School is out for the summer and kids will find a lot of exciting activities waiting for them over the next few months at the Libraries in Lackawanna County!  ECTV Live hosts Tom Munley and David DeCosmo will welcome Laureen Maloney from the Children's Library to discuss those programs on the show during the week of June 11th. ECTV Live can beseen on Comcast Ch19 weekdays at Noon and Midnight with selected showings at 6pm during the week. 


Former Governor Ed Rendell will sit down with the Pennsylvania Cable Network (PCN) to discuss his newly-released book, “A Nation of Wusses” during a special edition of “PA Books.” The program featuring the former governor is slated to air statewide on Tuesday, June 12 beginning at 8:00 p.m. Following the conclusion of this program, viewers will be given the chance to share their comments and questions with the former governor and author during a special LIVE PCN Call-In program at 9:00 p.m. “A Nation of Wusses” is now a new memoir penned by Rendell, but the phrase itself made national news after Rendell coined it when expressing his feelings after the NFL postponement of an Eagles game based on the threat of a snowstorm. Today Rendell uses “a nation of wusses” to describe how the nation’s leaders have lost their guts and the ability to face serious issues head-on. The former governor will share his thoughts during a candid one-on-one interview about his new book on this special “PA Books” episode. The hour-long LIVE PCN Call-In program which will follow the “PA Books” special will give viewers an opportunity to talk directly to Rendell by dialing toll-free at 1-877-PA6-5001. Comments and questions can also be directed to PCN’s Twitter account, @pcntv. “PA Books” airs Sundays at 9:00 p.m. with weekday airings at 8:00 a.m. The interactive, LIVE PCN Call-In program is seen Monday through Thursday at 7:00 p.m.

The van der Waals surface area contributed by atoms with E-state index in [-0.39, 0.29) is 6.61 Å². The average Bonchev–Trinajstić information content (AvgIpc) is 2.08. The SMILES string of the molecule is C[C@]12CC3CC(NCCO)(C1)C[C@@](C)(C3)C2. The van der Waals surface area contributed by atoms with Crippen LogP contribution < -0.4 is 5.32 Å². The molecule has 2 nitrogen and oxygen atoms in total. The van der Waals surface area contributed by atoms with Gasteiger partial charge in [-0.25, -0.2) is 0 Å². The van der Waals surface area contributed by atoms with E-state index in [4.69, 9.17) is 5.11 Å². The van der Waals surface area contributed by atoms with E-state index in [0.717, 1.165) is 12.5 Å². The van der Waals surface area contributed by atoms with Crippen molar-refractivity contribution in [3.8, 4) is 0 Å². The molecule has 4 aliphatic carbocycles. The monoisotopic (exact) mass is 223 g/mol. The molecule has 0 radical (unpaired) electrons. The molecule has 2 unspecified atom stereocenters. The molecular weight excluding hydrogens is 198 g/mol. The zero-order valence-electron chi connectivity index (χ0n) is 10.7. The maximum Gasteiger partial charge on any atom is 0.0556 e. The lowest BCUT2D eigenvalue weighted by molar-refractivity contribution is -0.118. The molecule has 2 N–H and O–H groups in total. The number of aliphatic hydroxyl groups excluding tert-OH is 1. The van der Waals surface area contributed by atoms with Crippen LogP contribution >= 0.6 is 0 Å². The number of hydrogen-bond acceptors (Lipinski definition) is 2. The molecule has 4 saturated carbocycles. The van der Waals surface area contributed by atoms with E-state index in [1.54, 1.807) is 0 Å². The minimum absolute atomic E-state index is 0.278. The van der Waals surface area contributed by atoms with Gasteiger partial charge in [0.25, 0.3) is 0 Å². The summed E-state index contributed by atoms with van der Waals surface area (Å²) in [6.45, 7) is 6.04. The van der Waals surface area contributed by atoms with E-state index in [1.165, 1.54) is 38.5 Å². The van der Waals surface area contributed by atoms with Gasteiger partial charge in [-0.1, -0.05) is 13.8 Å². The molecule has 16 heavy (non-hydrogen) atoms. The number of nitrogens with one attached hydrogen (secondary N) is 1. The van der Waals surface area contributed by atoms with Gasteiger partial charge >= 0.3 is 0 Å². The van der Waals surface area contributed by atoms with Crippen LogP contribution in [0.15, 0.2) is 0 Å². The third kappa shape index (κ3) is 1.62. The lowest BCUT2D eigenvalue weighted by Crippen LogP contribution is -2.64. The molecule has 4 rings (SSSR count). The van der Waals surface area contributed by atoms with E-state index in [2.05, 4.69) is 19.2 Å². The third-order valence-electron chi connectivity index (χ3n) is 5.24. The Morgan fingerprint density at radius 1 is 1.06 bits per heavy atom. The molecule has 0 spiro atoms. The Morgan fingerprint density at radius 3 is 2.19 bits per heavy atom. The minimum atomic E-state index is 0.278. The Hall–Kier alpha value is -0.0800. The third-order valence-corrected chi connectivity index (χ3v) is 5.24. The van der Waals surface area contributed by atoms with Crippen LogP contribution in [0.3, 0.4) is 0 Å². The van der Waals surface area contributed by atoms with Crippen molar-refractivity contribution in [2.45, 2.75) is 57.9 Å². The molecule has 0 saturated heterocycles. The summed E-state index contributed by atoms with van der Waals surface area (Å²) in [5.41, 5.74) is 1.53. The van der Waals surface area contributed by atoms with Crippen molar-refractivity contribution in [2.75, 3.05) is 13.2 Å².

Our  1967 logo. 


Mass murderer Richard Speck is sentenced to death in the electric chair for killing eight student nurses in Chicago. Speck died in 1991 Joliet Prison serving life......Six-Day War: Israel occupies the West Bank, Gaza Strip, Sinai peninsula and Golan Heights after defeating its Arab neighbours......East African Community (EAC) established...Two Moby Grape members are arrested for contributing to the delinquency of minors.......  

Six-Day War – USS Liberty incident: Israeli fighter jets and Israeli warships fire at the USS Liberty off Gaza, killing 34 and wounding 171......Israel and Syria agree to a United Nations-mediated cease-fire..........The Soviet Union severs diplomatic relations with Israel.....In Pennsylvania, Senator Hugh Scott heartily endorses the support of the U.S. for Israel’s participation in the war against Egypt. Both he and Senator Clark give speeches on the floor of the Senate when the conflict broke out…….in Luzerne County, delicate negotiations begin with the party chieftains and primary Judicial candidates Peter Paul Olszweski Senior and Bernard Podcasy Senior. The Democrats originally endorsed Podcasy, then switched their support to Olszweski to be the running mate of Ralph Johnston. Podcasy came very close in the primary to staging an upset and the Democrats wanted to secure some unity before they had to take on District Attorney Tom Mack and Robert Hourigan in the general election….and 45 years ago this week the number 1 song in LuLac land and America was "Somebody To Love" by Jefferson Airplane. 


This week, the last original member of the Platters passed away at the age of 83. Herb Reed sang bass on the Platters’ last top ten hit which coincidentally happened in 1967. The late Herb Reed and the Platters singing “With This Ring”.  Wikipedia and LuLac.


At 2:39 PM, Anonymous Anonymous said...

"According to the 2011 annual report on White House staff, female employees earned a median annual salary of $60,000, which was about 18 percent less than the median salary for male employees ($71,000)."

Why does the White House not take care of this in an area in which it has 100% control?

At 3:01 PM, Anonymous Anonymous said...